Date of this Version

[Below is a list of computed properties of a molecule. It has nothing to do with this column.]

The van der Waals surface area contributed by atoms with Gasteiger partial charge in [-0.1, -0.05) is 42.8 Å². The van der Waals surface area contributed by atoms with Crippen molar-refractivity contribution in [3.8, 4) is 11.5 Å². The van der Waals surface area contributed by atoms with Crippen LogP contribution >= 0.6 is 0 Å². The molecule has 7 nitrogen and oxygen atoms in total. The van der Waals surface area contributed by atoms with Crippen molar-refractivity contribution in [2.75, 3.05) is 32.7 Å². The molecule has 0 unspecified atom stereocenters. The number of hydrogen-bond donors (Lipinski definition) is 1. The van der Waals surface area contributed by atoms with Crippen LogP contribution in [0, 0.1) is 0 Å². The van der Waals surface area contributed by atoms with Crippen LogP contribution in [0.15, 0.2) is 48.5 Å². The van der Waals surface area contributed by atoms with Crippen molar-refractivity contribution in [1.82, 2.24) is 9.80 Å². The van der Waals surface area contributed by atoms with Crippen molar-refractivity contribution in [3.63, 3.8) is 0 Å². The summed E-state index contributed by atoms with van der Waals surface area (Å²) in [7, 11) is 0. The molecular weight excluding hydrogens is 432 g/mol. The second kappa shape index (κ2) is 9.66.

This paper is intended to bring you up-to-date on the progress of various winter starling control projects conducted by our Bureau on feedlots in Idaho, Nevada, and Oregon. This report briefly covers the field work accomplished since that reported by the late Mr. H. Nelson Elliott in his paper delivered to the second meeting of your conference held in Anaheim, California, in March 1964. Prior to the winter of 1960-61 we experienced a tremendous build-up of starling populations in feedlot situations throughout the Pacific Northwest. The expanding livestock feeding industry was receiving great economic losses from starlings eating livestock feed and fouling additional feed and water. Conventional measures such as hazing and shooting were ineffective in protecting the feed yards. It was evident to this Bureau that means and measures had to be found to reduce starling numbers in feedlot situations. Due to starling build-ups an intensive experimental control project under field conditions was undertaken in Idaho in the winter of 1960-61. The experimental research was under the leadership of biologists of the Bureau's Denver Wildlife Research Center. The field operations were made possible through financial participation of the Idaho Cattle Feeders and the Idaho Department of Agriculture. Various control techniques were utilized and a summary of these is contained in Mr. H. Nelson Elliott's presentation to the Second Vertebrate Pest Control Conference. He also reported that the use of thallium sulphate baiting had reduced starling damage in feedlots, but the Bureau did not anticipate registration of thallium for bird control and that further emphasis would be placed on the development of more selective lethal agents.